by Melanie Thwing
M.G. Oil Company v. City of Rapid City
(Supreme Court of South Dakota, January 26, 2011)
M.G. Oil Company, who owns and operates 25 local businesses, applied to the City of Rapid City, South Dakota for a conditional use permit (CUP) to operate a video lottery casino with an on-sale liquor establishment. This casino would be placed in a newly constructed strip mall that is zoned commercial. After correct completion of the application and notification process the Growth Management Department and other agencies including the police department reviewed the application. It was recommended for approval with stipulations about maintenance of the facility.
Although there is another video lottery casino just north of the property, the Growth Management Department stated that they found no undue concentration “which would cause blight or deterioration or diminish land values in the surrounding area;” standards required to be addressed by the Rapid City zoning ordinance. Even given this Mario Rangel, a nearby property owner, appealed the decision. Mr. Rangel stated he wanted the city to support “positive” development. The issue was placed on the City Council’s agenda. The matter was eventually sent to the Legal and Finance Committee so that the public would have additional time to comment.
At the next Legal and Finance meeting the applicant, six proponents, and two opponents commented on the proposal. One opponent spoke about safety concerns in the area, but was unsure if the increase of crime she experienced was directly related to the existing video casino located only a block away. To this claim M.G. Oil presented the security measures of the company. This included at least six security officers, with at least two having a history in law enforcement. Also, two women employees of M.G. Oil spoke on behalf of the effectiveness of the security.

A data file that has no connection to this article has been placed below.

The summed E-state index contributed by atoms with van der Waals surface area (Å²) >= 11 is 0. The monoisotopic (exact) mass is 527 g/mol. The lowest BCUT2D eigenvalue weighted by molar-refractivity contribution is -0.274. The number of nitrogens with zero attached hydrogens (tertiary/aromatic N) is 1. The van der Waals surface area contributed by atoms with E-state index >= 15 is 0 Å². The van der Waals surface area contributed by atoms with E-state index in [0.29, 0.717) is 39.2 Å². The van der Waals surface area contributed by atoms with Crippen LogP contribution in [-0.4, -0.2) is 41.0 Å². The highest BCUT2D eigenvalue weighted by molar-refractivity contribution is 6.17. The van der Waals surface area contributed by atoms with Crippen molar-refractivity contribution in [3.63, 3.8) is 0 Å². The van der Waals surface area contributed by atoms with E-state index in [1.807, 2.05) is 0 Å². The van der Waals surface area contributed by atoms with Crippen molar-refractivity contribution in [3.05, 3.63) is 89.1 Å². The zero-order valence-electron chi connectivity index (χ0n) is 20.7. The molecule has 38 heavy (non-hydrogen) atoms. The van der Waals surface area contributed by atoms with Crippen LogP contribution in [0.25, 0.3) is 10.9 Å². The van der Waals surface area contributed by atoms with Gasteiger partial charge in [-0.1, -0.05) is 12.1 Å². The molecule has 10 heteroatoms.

Alderman Kroeger voiced his opinion that the area did not need a new casino a block away from an existing one, even though there were greater concentrations of casinos in other parts of town. Due to this, another alderman requested the police department present an analysis of the relation between calls to the police for service and casinos. The proposal was thus returned without recommendation to the City Council to allow time for this analysis. Ultimately, the police chief stated that the results for casinos were “statistically neutral.”
Before the proposal was voted on, the City Attorney told the council that they would have to make a finding based on the ordinance if they wished to deny the application. This falls under SDCL 11-4-4.1 which states:
“The approving authority shall consider the stated criteria, the objectives of the comprehensive plan, and the purpose of the zoning ordinance and its relevant zoning districts when making a decision to approve or disprove a conditional use permit.”